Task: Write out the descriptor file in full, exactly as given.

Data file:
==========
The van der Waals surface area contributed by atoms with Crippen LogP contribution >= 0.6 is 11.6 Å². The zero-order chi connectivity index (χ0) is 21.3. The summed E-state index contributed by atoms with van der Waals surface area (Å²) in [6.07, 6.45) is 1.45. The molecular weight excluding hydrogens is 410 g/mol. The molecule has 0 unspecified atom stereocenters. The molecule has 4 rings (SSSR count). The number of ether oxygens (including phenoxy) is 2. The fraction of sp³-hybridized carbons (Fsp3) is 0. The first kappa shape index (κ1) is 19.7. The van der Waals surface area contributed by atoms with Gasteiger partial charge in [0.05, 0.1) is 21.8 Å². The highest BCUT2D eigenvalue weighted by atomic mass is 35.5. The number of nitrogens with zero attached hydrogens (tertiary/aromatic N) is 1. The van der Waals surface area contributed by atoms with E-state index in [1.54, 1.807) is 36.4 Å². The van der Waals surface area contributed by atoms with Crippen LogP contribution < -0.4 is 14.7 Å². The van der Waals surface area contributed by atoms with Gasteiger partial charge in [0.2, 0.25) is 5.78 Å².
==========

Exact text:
The van der Waals surface area contributed by atoms with Crippen LogP contribution >= 0.6 is 11.6 Å². The zero-order chi connectivity index (χ0) is 21.3. The summed E-state index contributed by atoms with van der Waals surface area (Å²) in [6.07, 6.45) is 1.45. The molecular weight excluding hydrogens is 410 g/mol. The molecule has 0 unspecified atom stereocenters. The molecule has 4 rings (SSSR count). The number of ether oxygens (including phenoxy) is 2. The fraction of sp³-hybridized carbons (Fsp3) is 0. The first kappa shape index (κ1) is 19.7. The van der Waals surface area contributed by atoms with Gasteiger partial charge in [0.05, 0.1) is 21.8 Å². The highest BCUT2D eigenvalue weighted by atomic mass is 35.5. The number of nitrogens with zero attached hydrogens (tertiary/aromatic N) is 1. The van der Waals surface area contributed by atoms with E-state index in [1.54, 1.807) is 36.4 Å². The van der Waals surface area contributed by atoms with Crippen LogP contribution < -0.4 is 14.7 Å². The van der Waals surface area contributed by atoms with Gasteiger partial charge in [0.2, 0.25) is 5.78 Å².